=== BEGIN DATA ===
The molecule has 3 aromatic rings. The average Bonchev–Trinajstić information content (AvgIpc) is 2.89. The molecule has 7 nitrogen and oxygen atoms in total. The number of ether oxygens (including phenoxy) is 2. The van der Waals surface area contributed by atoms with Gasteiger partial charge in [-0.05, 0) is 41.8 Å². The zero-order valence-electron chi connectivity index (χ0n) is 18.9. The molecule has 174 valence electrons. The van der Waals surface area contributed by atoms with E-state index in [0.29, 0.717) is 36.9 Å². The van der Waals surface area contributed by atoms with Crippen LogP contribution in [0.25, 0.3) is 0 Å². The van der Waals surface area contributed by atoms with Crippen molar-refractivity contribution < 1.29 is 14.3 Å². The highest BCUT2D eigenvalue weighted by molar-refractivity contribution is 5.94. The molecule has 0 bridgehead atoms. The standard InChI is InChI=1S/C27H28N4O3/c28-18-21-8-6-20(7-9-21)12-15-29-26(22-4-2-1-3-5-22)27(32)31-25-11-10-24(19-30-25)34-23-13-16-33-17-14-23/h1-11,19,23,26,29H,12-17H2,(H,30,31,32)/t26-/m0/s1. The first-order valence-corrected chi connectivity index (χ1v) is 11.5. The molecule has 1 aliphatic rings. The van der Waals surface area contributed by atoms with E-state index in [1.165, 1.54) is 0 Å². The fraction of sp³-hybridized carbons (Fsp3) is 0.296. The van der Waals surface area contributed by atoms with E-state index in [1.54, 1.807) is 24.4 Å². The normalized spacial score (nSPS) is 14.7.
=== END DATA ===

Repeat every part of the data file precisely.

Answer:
The molecule has 3 aromatic rings. The average Bonchev–Trinajstić information content (AvgIpc) is 2.89. The molecule has 7 nitrogen and oxygen atoms in total. The number of ether oxygens (including phenoxy) is 2. The van der Waals surface area contributed by atoms with Gasteiger partial charge in [-0.05, 0) is 41.8 Å². The zero-order valence-electron chi connectivity index (χ0n) is 18.9. The molecule has 174 valence electrons. The van der Waals surface area contributed by atoms with E-state index in [0.29, 0.717) is 36.9 Å². The van der Waals surface area contributed by atoms with Crippen LogP contribution in [0.25, 0.3) is 0 Å². The van der Waals surface area contributed by atoms with Crippen molar-refractivity contribution < 1.29 is 14.3 Å². The highest BCUT2D eigenvalue weighted by molar-refractivity contribution is 5.94. The molecule has 0 bridgehead atoms. The standard InChI is InChI=1S/C27H28N4O3/c28-18-21-8-6-20(7-9-21)12-15-29-26(22-4-2-1-3-5-22)27(32)31-25-11-10-24(19-30-25)34-23-13-16-33-17-14-23/h1-11,19,23,26,29H,12-17H2,(H,30,31,32)/t26-/m0/s1. The first-order valence-corrected chi connectivity index (χ1v) is 11.5. The molecule has 1 aliphatic rings. The van der Waals surface area contributed by atoms with E-state index in [1.165, 1.54) is 0 Å². The fraction of sp³-hybridized carbons (Fsp3) is 0.296. The van der Waals surface area contributed by atoms with E-state index in [1.54, 1.807) is 24.4 Å². The normalized spacial score (nSPS) is 14.7.